B2B Marketing Small business

Was that a song by the Doobie Brothers? Who?

No, not the Who, and that’s not a song a carpenter sings either, but if you’d like to know, Minute by Minute by Minute was a song by the Doobie Bros.

If you like my analogy of a tradesman, my meaning of step by step by step is better related to plumbing. It is something I refer to in marketing as drip by drip by drip.

In any small business, your B2B marketing communication copy is very important to your company’s success. Equally of importance is the frequency of the delivery and how relevant the message is to the contact.

The next time you prepare your email newsletter, direct mail, a promotional offer, or something in the social space, ask yourself this simple question. How many contacts do you need to make with a prospect before they buy your product or service or with a customer to make another purchase?

In the B2B industry of small companies I have worked with, it could have been seven, ten, or fifteen contacts. That’s not only a lot of contacts but also takes a lot of perseverance, money, time, and analysis.

In today’s economy, prospective customers don’t want to be sold to. They want to make their own decisions. With the capability of better web searches, social media and even communication with business associates, there is a Mountain (no, not the group) of information available for your contacts to gather.

If that sounds like your market audience, you may want to consider using different content.

I’ll use a fictitious software company by the name of ACME. Real original name, huh?

Their new product is called ICE. It was designed to take the cold out of cold-calling for sales people. It’s an acronym for Interested Customer Engagement.

The software views your contacts in your database and builds a profile of each contact’s needs and wants for your products and services. This information allows you to build a library of content designed to provide perfect solutions for each one of your contacts.

Using your customer profiles and the informational content you created, the next step (or is that a drip?) is to create a methodical marketing strategy to build better business relationships with your contacts, which will ultimately lead to more revenue.

There is only one drawback. As with just about anything good that comes from great marketing campaigns, it takes time to nurture a contact by breaking through the clutter, and for them to become better acquainted with you and your business. The opposite is that it also takes time for you to know more about the contact and her company needs. However, as you can imagine, it’s time well spent.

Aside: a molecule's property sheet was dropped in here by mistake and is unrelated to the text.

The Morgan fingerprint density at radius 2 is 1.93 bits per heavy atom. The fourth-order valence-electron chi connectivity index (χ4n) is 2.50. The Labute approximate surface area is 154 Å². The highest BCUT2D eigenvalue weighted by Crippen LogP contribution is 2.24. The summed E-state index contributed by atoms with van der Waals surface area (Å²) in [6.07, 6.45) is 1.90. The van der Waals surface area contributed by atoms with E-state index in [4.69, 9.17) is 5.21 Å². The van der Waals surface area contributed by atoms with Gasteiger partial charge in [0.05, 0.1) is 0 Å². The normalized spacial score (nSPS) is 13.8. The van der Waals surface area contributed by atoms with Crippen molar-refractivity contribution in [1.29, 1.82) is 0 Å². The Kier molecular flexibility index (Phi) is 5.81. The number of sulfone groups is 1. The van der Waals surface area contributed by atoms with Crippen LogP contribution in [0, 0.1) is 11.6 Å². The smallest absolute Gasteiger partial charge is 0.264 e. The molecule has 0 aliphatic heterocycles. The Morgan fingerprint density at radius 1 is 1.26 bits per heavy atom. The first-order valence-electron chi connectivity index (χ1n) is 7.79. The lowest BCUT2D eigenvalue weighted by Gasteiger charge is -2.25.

What type of content do you have to offer that she has an interest in to learn more about?

It takes time to travel down this road. Step by step by step. However, when done right, drip by drip by drip, it’s highly likely you’ll see success.

My software, ICE, doesn’t exist but it teaches us to make sure the frequency with customers and prospects is on a schedule and is automated as much as possible. Plus, more than one channel of communication, such as in social, can provide a lot of assistance as well.

In B2B marketing, content can make you a king in the eyes of customers and prospects. To learn more about content marketing, please visit this link to our web site, Marketing Communications Group.

Step by step by step, minute by minute by minute or drip by drip by drip, the choice is yours. A nurtured customer builds a better business relationship which leads to more revenue. And that’s what we all enjoy counting minute by minute by minute.

On the Customer-Contact Management page in Marketing Communications Group, I may not have the magic software ICE to profile and segment your contacts, but I do have a process I perfected over the last 20 years! At the end of the page is an opportunity to get our FREE Report, MCG170, and “ProspectationSM… the uncomplicated art of client acquisition.”

Maybe the musical group I was thinking about was the Tradesmen?



© 2012 by the Marketing Communications Group, Inc. All rights reserved worldwide. No part of this publication may be stored in a retrieval system, transmitted, or reproduced in any way, including but not limited to digital copying and printing without the prior agreement and written permission of the publisher. Photographs are purchased from such companies as I-Stock, Windows Clip Art or John Deuerling.

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